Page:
07
Feb
09

senses working overtime

Sense memory is a powerful tool in setting a scene as it provides imaginative cues for someone experiencing the scene and this can provide intensity and versimilitude. As such it’s something that’s worth exploring and like all ingredients, discretion is useful and too much detail can drown the message you’re trying to get across. Consider the palatte of colours you intend to use and see what speaks to you.

Sight – The most obvious sense. The one that conveys colour, height, width and depth as well as light and shadow. Obscuring that sense is a trope, whether it’s the presence of fog or a protagonist who can’t see properly (or at all). Playing games with the sense is an alternative, bathing a scene in red light conveys a different perspective to plunging it into darkness; there are several kinds of trompe d’oeil that can be used to this effect up to non-Euclidean geometry.

Sound
– This blog post was inspired by Uncle Bear who describes the chaos of battle in purely auditory terms leading to visual references for those audible cues. I’ve stood in a shieldwall and heard the hush before your enemies come roaring towards you and your adrenaline kicks in; Shakespeare wrote about sound and fury and he wasn’t kidding. Equally, silence (rare today) is notable. Walking on a pine needle carpet at night makes anyone stealthy.

Smell
– A striking example of how this builds a scene is in the Poppy Z. Brite story Calcutta, Lord of Nerves where she described the smell of sweat as onions and lemon. People can smell perfume, flowers, musk, cooking meat, cigarette smoke, dust, sweat, hot metal or stale water. Is it any wonder people advocate deodorant or scent given the range of smells that the human body is capable of? Ask any new father…

Touch – Tactile sensation is something often overlooked in writing outside of romance, erotica or horror. The feel of smooth or rough, hard or gentle, soft or unyielding is another dimension to consider when dealing with the unfamiliar. Add the weight of armour, the slipperiness of silk or the greasy, scratchy softness of freshly shorn sheeps-wool. Touch fills in gaps from a first person perspective and something no computer game will be able to express without text or add-ons.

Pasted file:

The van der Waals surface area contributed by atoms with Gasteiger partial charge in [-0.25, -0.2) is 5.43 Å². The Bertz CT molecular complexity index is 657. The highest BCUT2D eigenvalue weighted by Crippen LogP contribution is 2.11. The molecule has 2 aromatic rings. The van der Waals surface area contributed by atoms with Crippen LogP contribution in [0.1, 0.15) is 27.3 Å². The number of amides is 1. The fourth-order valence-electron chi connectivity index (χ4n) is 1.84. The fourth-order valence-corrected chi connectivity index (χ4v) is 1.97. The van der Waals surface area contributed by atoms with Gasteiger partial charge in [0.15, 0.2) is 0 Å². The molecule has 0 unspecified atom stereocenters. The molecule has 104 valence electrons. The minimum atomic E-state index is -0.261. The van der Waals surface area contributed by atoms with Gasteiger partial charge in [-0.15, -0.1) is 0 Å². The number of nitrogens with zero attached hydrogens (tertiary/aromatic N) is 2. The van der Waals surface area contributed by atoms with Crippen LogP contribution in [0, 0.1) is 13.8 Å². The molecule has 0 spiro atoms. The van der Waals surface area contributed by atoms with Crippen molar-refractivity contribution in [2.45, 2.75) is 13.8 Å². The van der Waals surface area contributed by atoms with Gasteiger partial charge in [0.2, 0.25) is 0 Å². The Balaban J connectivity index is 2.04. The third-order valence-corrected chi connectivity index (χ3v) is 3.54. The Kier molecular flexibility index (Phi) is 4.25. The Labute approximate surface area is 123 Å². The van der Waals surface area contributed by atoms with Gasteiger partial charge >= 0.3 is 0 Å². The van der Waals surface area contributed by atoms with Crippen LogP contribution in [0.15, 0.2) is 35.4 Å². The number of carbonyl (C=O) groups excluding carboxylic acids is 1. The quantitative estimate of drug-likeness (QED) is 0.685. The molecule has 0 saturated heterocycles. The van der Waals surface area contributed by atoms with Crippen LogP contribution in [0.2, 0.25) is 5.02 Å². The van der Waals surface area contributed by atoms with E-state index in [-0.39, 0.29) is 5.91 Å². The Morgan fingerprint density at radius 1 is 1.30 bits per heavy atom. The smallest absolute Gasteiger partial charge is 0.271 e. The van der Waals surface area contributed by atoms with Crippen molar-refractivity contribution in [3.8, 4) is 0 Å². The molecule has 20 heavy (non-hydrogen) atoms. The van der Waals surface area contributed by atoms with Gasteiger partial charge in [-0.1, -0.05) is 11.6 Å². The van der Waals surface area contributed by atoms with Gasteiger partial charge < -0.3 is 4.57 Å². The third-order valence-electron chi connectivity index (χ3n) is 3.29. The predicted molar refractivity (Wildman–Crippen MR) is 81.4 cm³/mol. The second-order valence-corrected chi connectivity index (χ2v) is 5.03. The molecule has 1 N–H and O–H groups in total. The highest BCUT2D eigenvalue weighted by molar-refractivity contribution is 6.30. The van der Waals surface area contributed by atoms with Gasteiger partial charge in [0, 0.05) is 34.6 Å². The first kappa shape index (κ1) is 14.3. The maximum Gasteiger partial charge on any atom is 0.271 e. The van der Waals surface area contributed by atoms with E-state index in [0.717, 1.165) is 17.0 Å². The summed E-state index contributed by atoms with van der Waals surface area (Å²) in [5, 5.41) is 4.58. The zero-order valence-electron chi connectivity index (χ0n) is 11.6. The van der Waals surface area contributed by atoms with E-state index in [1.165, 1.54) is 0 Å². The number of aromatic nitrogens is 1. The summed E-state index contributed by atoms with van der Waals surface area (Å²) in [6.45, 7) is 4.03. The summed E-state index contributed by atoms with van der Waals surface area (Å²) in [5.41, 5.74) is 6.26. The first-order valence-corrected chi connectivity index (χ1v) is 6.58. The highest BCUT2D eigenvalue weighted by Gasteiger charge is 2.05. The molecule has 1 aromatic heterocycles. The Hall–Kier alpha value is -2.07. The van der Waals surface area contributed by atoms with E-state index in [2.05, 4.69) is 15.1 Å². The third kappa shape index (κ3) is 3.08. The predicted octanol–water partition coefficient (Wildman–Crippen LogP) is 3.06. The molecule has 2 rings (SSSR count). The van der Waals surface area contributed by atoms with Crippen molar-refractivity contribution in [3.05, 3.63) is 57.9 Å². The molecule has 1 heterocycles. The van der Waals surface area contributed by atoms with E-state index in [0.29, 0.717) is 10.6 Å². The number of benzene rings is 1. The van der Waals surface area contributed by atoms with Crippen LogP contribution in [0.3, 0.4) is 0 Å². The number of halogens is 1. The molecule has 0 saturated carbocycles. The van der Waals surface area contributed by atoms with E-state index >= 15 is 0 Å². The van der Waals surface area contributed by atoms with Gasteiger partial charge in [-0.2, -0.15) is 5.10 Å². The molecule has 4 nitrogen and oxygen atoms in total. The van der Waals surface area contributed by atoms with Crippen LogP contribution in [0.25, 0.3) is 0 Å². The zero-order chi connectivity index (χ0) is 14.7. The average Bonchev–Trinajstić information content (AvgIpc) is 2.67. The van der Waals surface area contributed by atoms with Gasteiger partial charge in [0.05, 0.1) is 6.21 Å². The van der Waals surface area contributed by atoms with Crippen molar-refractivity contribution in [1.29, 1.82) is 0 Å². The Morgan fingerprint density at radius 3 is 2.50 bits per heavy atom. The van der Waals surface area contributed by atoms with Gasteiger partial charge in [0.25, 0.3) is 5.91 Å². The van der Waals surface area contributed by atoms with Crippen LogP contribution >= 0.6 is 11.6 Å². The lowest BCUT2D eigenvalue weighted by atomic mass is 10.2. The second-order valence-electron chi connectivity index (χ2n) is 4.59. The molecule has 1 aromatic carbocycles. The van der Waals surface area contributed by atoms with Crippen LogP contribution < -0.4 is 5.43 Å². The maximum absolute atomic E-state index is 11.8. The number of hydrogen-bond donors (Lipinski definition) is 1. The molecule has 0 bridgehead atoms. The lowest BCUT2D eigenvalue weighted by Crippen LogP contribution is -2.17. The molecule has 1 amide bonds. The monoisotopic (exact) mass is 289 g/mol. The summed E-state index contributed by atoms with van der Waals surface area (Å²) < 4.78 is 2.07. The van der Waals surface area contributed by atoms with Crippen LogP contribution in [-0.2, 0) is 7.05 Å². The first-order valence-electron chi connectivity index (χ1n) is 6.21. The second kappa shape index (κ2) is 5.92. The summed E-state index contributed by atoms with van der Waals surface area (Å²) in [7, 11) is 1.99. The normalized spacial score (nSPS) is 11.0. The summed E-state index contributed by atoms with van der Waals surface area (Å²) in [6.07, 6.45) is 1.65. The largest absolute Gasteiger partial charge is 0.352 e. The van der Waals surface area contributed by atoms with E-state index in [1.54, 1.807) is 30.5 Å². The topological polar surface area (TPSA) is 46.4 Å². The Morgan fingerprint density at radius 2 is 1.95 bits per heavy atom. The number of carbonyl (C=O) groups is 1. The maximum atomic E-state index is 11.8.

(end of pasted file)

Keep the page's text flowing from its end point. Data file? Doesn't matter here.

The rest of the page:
Taste
– An intimate sense unless you’re dealing with a particularly pungent smell. The world of taste is something that is experienced during meals or other mouth-based activity (brushing your teeth for example) though the phenomena of sweet, salty, bitter or sour can be experienced by smell to a lesser extent. Protagonists who experience taste have usually let their guard down unless they are food tasters for royalty or the paranoid.

Other senses – The human body is capable of other senses. Balance, temperature, pain and spatial awareness (propioception) that allows you to put your finger on your nose with your eyes shut can help fill out the blank areas. If you’re dealing with less human characters there may be expansions beyond this (e.g. heat sensitivity in pit vipers) or refinements (low-light vision) of existing senses. These may reveal perspectives that offer something new.

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